I've stood by his piano in Vienna, read a few biographies, I know a few of his symphonies inside out, a lot of his piano music, some late string quartets, the violin concerto in D minor, I know them fairly well and I'm familiar with lots of his other stuff, too. I probably know more Beethoven than the average person, but then the average person has less than two legs; anyway, I know nowhere near enough.
It's a funny thing but the older I grow, the sadder I become at how much of my time I've wasted listening to popular music, how very little I know of shithot incandescent greatness. I'd burn fifty years worth of rock and blues and folk and jazz to power up a few bars of Beethoven's Sixth symphony, or his Fifth, or his Ninth, preferably on a booming Deutsche Grammaphon LP by Herbert von Karajan and the Berlin Philarmonic.
I started listening to what we call classical music in my early twenties, at the prompting of a kindly, older friend and although I've learned and loved a great deal of it I have nevertheless favoured twentieth century UK/US popular music. Too late, now, too old to redress the balance. And I only recently discovered early music, Byrd, Pallestrina, Monteverdi, no chance of becoming remotely familiar with any of that.
In the Hitler war my Dad made some money and my elder brother and sister both had piano lessons but the money had gone by the time my turn came. I've been able to auto-didact, teach myself a lot of stuff, but the piano isn't among it. And on top of family poverty denying me music lessons, at King Edwards, in the second form, I could choose between German and Music, and my Dad insisted that I do fucking German, a foul, guttural and complicated language, spoken by copraphiliacs in discreet spectacles and smart shoes; to this day I know maybe a dozen words of German; if I'd learned composition, harmony, musical appreciation, my life would have been wholly different. I don't blame him, my Dad. Most people do what they think is best for their kids. Even if it's shit. As it often is.
There's nothing wrong with popular music but as Ludwig remarks in this strange little film-cum-concert, difficult is good, the greatest compliment you can pay an artist is to say his work is difficult; I Wanna Hold Your Hand is great stuff and so is Sultans of Swing, but neither are difficult, they're both just singalongs for the Me generation.
The Eroica Symphony was completed as this old house of mine was rebuilt, in 1804; none then here, of course, would have heard it; not for another hundred years would people be able to reproduce music at home, in their drawing rooms, their parlours, their kitchens; and now music retrieval and reproduction are barely a breath away from being accessed via surgical implant.
The film purports to show the genesis of the Third Symphony and recreates the first public performance, a rehearsal, in front of his patron, his patron's family and servants and deploys a proper orchestra playing those shitty old 18th. century instruments; the audience is a handful of people, including the then Maestro, Herr Haydn and a widowed noblewoman who will not, cannot, for reasons of court etiquette, marry the composer, despite their mutual passion, Beethoven, a commoner, is verboten; all the audience talk through the performance - some of them disparagingly and contemptuously - and wander in and out of the orchestra, which is, like the composer, nothing more than the servant of the rich, no awe, no reverence, no fucking respect.. Beethoven, at this stage was not widely considered to be great. By this account, and according to the words spoken by Haydn and by both master and servant, this piece, written to celebrate Napoleon's supposed egalitarianisme, transformed forever the nature of the symphony, putting, for the first time, the composer's emotional maelstrom at the centre and throughout the composition. Everything is changed, now, grumbled a wearily moribund Haydn. Don't know if Haydn lived to hear Beethoven's Grosse Fugue, opus 130 but that is properly upsetting stuff, beside which the Third is a walk in the park. But Haydn was correct, Beethoven, by inserting himself so boldly, overturned the idea of artist as jobsworth servant of patron, making him or her, instead and properly, the servant of Art.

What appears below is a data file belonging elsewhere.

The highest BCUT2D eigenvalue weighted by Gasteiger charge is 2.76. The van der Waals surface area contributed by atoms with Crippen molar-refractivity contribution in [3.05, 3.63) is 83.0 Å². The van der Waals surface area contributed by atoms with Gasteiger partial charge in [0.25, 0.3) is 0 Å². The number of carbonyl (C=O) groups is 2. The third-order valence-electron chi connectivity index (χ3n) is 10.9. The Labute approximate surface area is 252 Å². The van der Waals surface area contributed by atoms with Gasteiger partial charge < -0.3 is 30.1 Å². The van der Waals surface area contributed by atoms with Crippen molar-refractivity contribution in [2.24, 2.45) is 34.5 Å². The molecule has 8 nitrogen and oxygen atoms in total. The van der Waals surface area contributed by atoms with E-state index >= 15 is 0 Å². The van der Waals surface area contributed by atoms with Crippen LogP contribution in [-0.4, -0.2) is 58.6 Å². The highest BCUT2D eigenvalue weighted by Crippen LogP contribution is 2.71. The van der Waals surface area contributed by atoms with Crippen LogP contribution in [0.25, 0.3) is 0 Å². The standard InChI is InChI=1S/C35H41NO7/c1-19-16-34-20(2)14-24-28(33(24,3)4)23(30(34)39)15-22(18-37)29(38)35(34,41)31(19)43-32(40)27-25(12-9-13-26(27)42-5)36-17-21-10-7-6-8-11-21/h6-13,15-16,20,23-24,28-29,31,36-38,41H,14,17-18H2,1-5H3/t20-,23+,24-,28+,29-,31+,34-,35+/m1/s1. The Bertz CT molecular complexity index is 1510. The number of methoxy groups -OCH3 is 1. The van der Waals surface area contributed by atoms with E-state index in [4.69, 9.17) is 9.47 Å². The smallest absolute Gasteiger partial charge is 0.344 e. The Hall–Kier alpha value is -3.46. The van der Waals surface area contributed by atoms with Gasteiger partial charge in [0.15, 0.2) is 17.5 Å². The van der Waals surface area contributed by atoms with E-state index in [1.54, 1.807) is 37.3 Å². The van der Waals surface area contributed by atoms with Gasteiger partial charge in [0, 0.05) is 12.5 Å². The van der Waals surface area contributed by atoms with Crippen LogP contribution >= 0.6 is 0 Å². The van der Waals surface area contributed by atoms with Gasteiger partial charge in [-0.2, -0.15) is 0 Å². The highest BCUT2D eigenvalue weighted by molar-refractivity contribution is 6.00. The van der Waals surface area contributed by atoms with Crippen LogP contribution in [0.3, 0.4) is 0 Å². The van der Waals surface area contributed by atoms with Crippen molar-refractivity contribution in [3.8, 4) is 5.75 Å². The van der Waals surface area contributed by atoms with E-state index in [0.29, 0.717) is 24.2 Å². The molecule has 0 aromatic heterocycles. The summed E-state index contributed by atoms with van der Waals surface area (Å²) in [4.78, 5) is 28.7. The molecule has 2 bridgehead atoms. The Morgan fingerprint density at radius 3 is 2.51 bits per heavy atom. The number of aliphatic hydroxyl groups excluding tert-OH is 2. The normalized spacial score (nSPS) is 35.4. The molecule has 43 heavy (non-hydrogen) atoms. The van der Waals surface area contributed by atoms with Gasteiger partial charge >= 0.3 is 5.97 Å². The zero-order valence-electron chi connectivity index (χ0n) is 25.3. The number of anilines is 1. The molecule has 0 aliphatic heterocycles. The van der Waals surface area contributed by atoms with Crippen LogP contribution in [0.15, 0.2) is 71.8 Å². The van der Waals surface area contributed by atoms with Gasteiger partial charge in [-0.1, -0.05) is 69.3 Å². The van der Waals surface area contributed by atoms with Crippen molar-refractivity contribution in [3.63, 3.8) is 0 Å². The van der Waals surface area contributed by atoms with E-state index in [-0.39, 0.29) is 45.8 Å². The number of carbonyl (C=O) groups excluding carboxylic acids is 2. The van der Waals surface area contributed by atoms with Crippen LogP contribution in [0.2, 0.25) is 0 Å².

The production is really a filmed period concert with some dramatised inserts, but it's beautifully filmed and played especially tyhe First movement, and is - in the nature of the relationship between artist and patron - revealing and heartrending. The film closes with Beethoven's student informing him that the egalitarian Boney has just, in Paris, had himself crowned Emperor, thus depriving himself of Beethoven's dedication of the symphony a Bonaparte, not, of course, that the wee fella would have given un fuck de l'avion.
It's an old film now, this, but if you haven't seen it, as well as being musically magnificent, it will provide a salutory illustration, a reminder, of the now irritating ubiquity of all forms of music and of course of the devaluation attendant upon that questionable consumer blessing; part of the legacy of the late, odd, Jobs man.
Buy my shit. It'll make you feel clever.
But not as clever as me.
But not as clever as me.